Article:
Health

Zika outbreak: Miami teams increase mosquito control efforts at stadiums

The Miami Dolphins and Miami Marlins say they've intensified mosquito-control treatments at their stadiums because of the Zika virus.

Treatments at Dolphins stadium site follow recommendations by U.S. CDC

Miami-Dade mosquito control inspector Yasser "Jazz" Compagines sprays a chemical mist into a storm drain on Tuesday in Miami Beach, Fla. (Alan Diaz/Associated Press)
The Miami Dolphins and Miami Marlins say they've intensified mosquito-control treatments at their stadiums because of the Zika virus.

The Dolphins' stadium is more than 10 miles (16 kilometers) from the nearest area of the virus outbreak. Even so, the Dolphins say they decided weeks ago to undertake additional treatments as a precaution.

Construction workers are at the site daily completing the latest phase in a $500 million US renovation. The first home preseason game is next Thursday against Tennessee.

The Marlins and Miami-Dade County have stepped up spraying in and around Marlins Park "in an abundance of caution," team president David Samson said Thursday. Treatments targeting the mosquito that transmits Zika are being used even though the Marlins play most of their home games indoors under a retractable roof.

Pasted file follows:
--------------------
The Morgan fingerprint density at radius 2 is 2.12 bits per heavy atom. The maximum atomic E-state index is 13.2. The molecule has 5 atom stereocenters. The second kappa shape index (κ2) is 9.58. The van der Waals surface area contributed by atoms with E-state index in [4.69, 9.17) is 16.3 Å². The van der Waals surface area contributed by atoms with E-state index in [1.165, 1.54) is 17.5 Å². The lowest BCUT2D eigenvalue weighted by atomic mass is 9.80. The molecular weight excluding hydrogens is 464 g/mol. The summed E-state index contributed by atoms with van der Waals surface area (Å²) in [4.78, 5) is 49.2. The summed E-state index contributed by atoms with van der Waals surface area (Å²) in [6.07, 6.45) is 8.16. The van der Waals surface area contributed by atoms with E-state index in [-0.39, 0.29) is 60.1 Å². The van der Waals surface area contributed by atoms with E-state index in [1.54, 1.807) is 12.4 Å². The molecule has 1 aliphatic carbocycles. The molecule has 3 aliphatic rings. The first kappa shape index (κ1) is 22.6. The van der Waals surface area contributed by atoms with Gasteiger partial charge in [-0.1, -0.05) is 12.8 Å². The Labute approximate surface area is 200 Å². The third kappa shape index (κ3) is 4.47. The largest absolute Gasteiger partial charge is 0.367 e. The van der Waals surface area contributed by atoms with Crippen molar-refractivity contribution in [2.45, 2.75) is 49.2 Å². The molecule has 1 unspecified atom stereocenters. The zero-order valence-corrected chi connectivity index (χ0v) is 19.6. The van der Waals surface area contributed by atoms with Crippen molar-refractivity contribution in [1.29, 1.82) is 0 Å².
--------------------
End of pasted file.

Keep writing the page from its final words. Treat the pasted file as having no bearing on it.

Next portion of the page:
Marlins Park is about 2 miles (3.2 kilometers) from the nearest area of virus outbreak.

Treatments at the Dolphins stadium site include the parking lot and follow recommendations by the U.S. Centers for Disease Control and Prevention using chemicals approved by the Environmental Protection Agency. Those treatments are expected to continue through the football season and beyond.

Backpack foggers will be used every two weeks, with treatments timed for a few days before games. The Dolphins' pest control provider also has removed standing water and treated larvae.

Zika causes a mild illness in most people but can lead to severe brain-related birth defects if women are infected during pregnancy.

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